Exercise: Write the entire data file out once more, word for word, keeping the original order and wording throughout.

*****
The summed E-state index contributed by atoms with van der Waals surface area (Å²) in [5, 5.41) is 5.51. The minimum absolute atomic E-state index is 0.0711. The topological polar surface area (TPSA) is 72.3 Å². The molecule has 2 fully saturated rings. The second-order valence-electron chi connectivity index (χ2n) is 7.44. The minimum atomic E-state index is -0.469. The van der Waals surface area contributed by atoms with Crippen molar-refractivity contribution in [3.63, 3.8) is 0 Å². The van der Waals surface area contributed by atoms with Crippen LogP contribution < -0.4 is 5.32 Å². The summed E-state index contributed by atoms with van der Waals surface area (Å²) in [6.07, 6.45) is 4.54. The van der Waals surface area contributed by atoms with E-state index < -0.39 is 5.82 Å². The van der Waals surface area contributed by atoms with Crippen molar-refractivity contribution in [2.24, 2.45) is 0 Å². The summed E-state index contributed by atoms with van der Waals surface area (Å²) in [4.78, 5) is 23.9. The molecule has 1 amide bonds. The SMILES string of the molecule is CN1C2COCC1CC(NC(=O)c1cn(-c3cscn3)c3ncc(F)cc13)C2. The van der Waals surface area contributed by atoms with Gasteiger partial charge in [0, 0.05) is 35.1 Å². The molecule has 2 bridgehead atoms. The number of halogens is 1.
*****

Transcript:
The summed E-state index contributed by atoms with van der Waals surface area (Å²) in [5, 5.41) is 5.51. The minimum absolute atomic E-state index is 0.0711. The topological polar surface area (TPSA) is 72.3 Å². The molecule has 2 fully saturated rings. The second-order valence-electron chi connectivity index (χ2n) is 7.44. The minimum atomic E-state index is -0.469. The van der Waals surface area contributed by atoms with Crippen molar-refractivity contribution in [3.63, 3.8) is 0 Å². The van der Waals surface area contributed by atoms with Crippen LogP contribution < -0.4 is 5.32 Å². The summed E-state index contributed by atoms with van der Waals surface area (Å²) in [6.07, 6.45) is 4.54. The van der Waals surface area contributed by atoms with E-state index < -0.39 is 5.82 Å². The van der Waals surface area contributed by atoms with Crippen molar-refractivity contribution in [2.24, 2.45) is 0 Å². The summed E-state index contributed by atoms with van der Waals surface area (Å²) in [4.78, 5) is 23.9. The molecule has 1 amide bonds. The SMILES string of the molecule is CN1C2COCC1CC(NC(=O)c1cn(-c3cscn3)c3ncc(F)cc13)C2. The van der Waals surface area contributed by atoms with Gasteiger partial charge in [0, 0.05) is 35.1 Å². The molecule has 2 bridgehead atoms. The number of halogens is 1.